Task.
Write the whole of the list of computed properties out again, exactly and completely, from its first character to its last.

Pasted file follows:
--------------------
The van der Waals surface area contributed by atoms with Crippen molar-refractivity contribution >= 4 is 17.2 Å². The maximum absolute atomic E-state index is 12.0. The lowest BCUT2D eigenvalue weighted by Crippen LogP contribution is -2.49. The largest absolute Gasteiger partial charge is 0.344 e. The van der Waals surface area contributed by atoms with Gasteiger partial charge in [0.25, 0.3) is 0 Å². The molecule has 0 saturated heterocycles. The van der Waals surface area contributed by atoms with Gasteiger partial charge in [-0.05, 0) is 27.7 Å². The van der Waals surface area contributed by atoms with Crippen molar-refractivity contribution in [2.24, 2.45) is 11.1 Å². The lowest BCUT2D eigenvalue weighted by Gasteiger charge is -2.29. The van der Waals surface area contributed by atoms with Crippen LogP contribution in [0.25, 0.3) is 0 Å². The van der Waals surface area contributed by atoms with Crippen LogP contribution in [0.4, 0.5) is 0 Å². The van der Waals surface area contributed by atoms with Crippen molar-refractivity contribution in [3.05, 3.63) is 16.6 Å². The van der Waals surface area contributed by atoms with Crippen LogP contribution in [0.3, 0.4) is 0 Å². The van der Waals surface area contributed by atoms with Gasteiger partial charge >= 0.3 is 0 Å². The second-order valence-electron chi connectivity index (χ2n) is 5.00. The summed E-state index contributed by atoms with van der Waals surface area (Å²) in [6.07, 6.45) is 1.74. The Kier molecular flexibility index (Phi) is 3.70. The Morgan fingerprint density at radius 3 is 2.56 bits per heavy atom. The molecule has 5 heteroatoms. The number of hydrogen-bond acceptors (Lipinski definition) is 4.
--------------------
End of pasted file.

The van der Waals surface area contributed by atoms with Crippen molar-refractivity contribution >= 4 is 17.2 Å². The maximum absolute atomic E-state index is 12.0. The lowest BCUT2D eigenvalue weighted by Crippen LogP contribution is -2.49. The largest absolute Gasteiger partial charge is 0.344 e. The van der Waals surface area contributed by atoms with Gasteiger partial charge in [0.25, 0.3) is 0 Å². The molecule has 0 saturated heterocycles. The van der Waals surface area contributed by atoms with Gasteiger partial charge in [-0.05, 0) is 27.7 Å². The van der Waals surface area contributed by atoms with Crippen molar-refractivity contribution in [2.24, 2.45) is 11.1 Å². The lowest BCUT2D eigenvalue weighted by Gasteiger charge is -2.29. The van der Waals surface area contributed by atoms with Crippen LogP contribution in [0.25, 0.3) is 0 Å². The van der Waals surface area contributed by atoms with Crippen LogP contribution in [0.4, 0.5) is 0 Å². The van der Waals surface area contributed by atoms with Crippen molar-refractivity contribution in [3.05, 3.63) is 16.6 Å². The van der Waals surface area contributed by atoms with Crippen LogP contribution in [0.3, 0.4) is 0 Å². The van der Waals surface area contributed by atoms with Gasteiger partial charge >= 0.3 is 0 Å². The second-order valence-electron chi connectivity index (χ2n) is 5.00. The summed E-state index contributed by atoms with van der Waals surface area (Å²) in [6.07, 6.45) is 1.74. The Kier molecular flexibility index (Phi) is 3.70. The Morgan fingerprint density at radius 3 is 2.56 bits per heavy atom. The molecule has 5 heteroatoms. The number of hydrogen-bond acceptors (Lipinski definition) is 4.